I did one of each. There’s the Maya, which is a drone flute, a constant drone on one side and the flute on the other side and it sort of harmonizes with itself. And then there’s the Teotihuacan flute, a more complicated instrument, two actual flutes in different keys. And then it goes even farther—there’s a triple and a quadruple one. The key that André 3000’s flutes are in is my favorite. Because people have a certain frequency that they resonate at.
What key is your favorite?
E. E for me is my favorite. It always has been. Hearing E’s good. But he’s got an unusual tuning.
What’s unusual about it? When you say it’s in E, you mean that’s the drone note that the double flute produces, and then you have notes that harmonize with that on the other side?
Yeah. And also it’s in 432, which is not common. Most Western music is tuned to A=440 Hz. And this is tuned to A=432 Hz, which is used primarily by sound healers, because the body energetically responds better at 432 Hz than it would at 440 Hz. He specifically asked for 432.
Oh, that’s interesting, so it’s not the same E.
It’s a flat E.
And he wanted them in black, which you don’t usually do?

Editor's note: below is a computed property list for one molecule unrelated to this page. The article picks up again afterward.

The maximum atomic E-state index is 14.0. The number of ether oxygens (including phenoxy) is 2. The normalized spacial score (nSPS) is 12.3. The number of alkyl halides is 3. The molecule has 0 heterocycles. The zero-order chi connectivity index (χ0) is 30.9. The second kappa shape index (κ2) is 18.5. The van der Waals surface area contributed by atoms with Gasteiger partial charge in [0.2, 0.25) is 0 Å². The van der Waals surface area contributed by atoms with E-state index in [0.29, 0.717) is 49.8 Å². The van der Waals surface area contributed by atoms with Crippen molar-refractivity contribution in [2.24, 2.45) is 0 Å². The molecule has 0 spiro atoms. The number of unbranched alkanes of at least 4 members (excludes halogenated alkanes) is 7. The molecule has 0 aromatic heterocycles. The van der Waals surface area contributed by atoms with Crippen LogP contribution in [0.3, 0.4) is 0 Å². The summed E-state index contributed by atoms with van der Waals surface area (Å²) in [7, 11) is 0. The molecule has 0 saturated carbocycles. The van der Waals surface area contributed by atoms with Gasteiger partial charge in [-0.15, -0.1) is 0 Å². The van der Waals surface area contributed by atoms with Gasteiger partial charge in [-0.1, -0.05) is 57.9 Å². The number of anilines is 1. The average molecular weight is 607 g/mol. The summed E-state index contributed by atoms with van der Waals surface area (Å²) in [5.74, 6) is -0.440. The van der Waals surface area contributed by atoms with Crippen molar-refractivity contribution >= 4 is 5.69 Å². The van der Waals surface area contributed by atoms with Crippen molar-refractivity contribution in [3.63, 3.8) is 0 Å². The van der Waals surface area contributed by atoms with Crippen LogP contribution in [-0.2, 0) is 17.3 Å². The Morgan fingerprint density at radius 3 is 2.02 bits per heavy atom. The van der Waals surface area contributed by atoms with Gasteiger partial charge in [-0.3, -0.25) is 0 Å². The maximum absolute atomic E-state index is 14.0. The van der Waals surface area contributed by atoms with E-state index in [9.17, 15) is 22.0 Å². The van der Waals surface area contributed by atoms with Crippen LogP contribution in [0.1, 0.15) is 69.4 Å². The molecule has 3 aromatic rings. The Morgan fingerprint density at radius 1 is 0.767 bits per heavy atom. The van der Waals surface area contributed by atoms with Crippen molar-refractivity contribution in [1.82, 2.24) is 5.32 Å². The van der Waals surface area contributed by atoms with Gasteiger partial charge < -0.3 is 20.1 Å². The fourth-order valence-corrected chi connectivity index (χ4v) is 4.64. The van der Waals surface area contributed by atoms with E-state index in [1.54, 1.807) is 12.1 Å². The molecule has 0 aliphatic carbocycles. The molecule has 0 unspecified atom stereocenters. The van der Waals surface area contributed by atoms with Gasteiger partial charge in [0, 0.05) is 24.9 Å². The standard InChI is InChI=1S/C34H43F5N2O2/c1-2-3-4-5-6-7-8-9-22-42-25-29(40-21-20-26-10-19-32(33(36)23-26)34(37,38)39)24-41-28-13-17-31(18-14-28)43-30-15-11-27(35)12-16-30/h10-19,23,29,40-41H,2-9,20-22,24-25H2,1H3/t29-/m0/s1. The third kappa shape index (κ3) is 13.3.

He emailed me, “Can you make them black?” And I kind of pride myself in my finish and the choice of woods and so forth, and if you stain them black, you lose all that, the finish and the grain and the coloring and the wood.
So did he want a piano-black finish or a matte black, or what?
Well, I have a stain here, they call it Japan tint. And it will stain the wood but you can still see the grain. But this request kind of threw me—it’s the first one I’ve ever had. So I talked to my teacher, Xavier, and I asked him, “Hey, Xavier, this customer, he wants me to stain these flutes black.” And he says, “Well, is he going to pay you what you want?” And I say “Yeah.” “Well then, just stain them black.” And I said, “OK.”